I come from an all-news-all-the-time upbringing, which might explain the bomb shelter I designed and depicted in a diorama for my sixth grade art fair. (I still believe that the only reason I won is because the other entries were either stolen or pornographic.)  And not only was the news always on, it was on at ear-splitting levels, so that there was never any escaping the crime waves, the plane crashes, the floods, fighting, and financial crises that were sweeping the nation at any given moment.

From the day I moved out of my parents'  house, I decided never to watch the news again. And, as it turned out, I didn't need to. Because the second something big, bad, or baffling happened, my mom would be on the phone, making sure I was informed.  Of course, the Interwebz eventually complicated everything, with its urban myths and chain letters urging recipients to beware the new computer virus that would delete your recipes for potato salad, the killer that was hiding in your back seat, the cockroach that hatched inside a woman's tongue. Mom was calling me daily for several years with one form of bad news or another, until one day, I finally snapped.

"I just thought  you should know," she said on a spring day in 2008, "that there's a man at the hospital who says he has a bomb strapped to his body."
"Why would I need to know that?" I scolded.
"Well, in case you're driving that way, the road might be closed," she said in her defense.
When I asked her when she was going to ever call me with good news, she said she would try to come up with something more cheerful. A few hours later, called again.  "Good news!" she chirped. I could hear the pride in her voice, and so I asked her what she had for me.

"They shot the guy with the bomb."  Determined to turn things around, I said, "Then I guess it's a good thing he was already at the hospital."

It's no story of the Taoist Farmer, but it's true and it's mine, and it's a testament to my mother's wisdom, whether it's intentional, channeled, or accidental. I've been thinking a lot about my family lately, and how it's going to change and move and shift, as families do after the loss of one of its members, and I cling to this memory as proof that we're all going to be fine. Story at 11.

Tuesday, July 13, 2010


I haven’t written anything, anything at all, in at least six months. In fact, I’m thinking about quitting writing altogether, but I have no idea who accepts these types of resignations. Perhaps this is the thing that keeps some writers going: There’s no one to quit to. When I retrace my steps to what brought me here, it doesn’t look so terrible on paper, and yet, I consider this last year an exercise in finding out what I’m made of. So far, whatever it is doesn’t smell anything like teen spirit.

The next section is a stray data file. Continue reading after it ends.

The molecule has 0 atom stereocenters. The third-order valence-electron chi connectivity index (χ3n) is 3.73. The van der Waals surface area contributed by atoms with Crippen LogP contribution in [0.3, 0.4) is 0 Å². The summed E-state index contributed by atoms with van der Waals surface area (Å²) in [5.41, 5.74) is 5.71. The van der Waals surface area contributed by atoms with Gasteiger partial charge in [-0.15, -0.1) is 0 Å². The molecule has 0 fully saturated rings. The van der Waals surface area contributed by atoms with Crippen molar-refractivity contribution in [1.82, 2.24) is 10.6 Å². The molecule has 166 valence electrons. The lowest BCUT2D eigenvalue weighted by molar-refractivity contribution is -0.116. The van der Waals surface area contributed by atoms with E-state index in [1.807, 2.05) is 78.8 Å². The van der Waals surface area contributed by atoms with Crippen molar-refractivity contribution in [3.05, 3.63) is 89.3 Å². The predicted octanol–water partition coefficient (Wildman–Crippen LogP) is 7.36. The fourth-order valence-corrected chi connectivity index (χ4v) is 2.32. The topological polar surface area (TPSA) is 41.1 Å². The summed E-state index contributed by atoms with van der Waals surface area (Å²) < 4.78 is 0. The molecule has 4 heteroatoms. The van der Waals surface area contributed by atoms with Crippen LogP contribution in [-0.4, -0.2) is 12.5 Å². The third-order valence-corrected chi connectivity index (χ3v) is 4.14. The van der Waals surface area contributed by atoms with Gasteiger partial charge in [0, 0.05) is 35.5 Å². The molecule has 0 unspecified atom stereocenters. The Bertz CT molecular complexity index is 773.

Last September my daughter Sophie went to Kindergarten. The only thing I remember about her first day of school is trying not to hurl while watching her get on the bus. In December, I accepted an offer for a full-time job I didn’t know I was being considered for. I was happy to take the work, as I was eager to start meeting people who don’t have pink eye or strep. I did, however, make sure to get pneumonia just before starting. In March, I quit working out. I decided it would be easier to buy bigger clothes than make it to the gym. In April, I turned 41. In February, my dad became seriously ill, and in May he died after a 60-year battle with a disease he didn’t even know he had. June was a blur, and here we are in July. Pretty soon I’m going to need more new clothes.

This is how it happens, isn’t it? I had big dreams, big aspirations that have shrunk and decayed over time, and now even the smallest of those little goodies seems unattainable. Grad school, authorship, a real career, some kind of entrepreneurial pursuit: I’m losing sight of how any of these things are possible. So I’ll keep doing what I’m doing: the laundry, the dishes. I will keep coming to work in the morning, and leaving sometime later. I will take care of Sophie. I will wear a rubber mouthpiece to bed that keeps me from clenching my jaw hard enough to break my own teeth. Learning to knit has been fun. I’m due for a mammogram! And maybe I’ll just start writing something—something smaller than an essay but bigger than a tweet—every single day. Maybe it’ll be fun, and if it isn’t, I can always quit. I think.

Jody A. Reale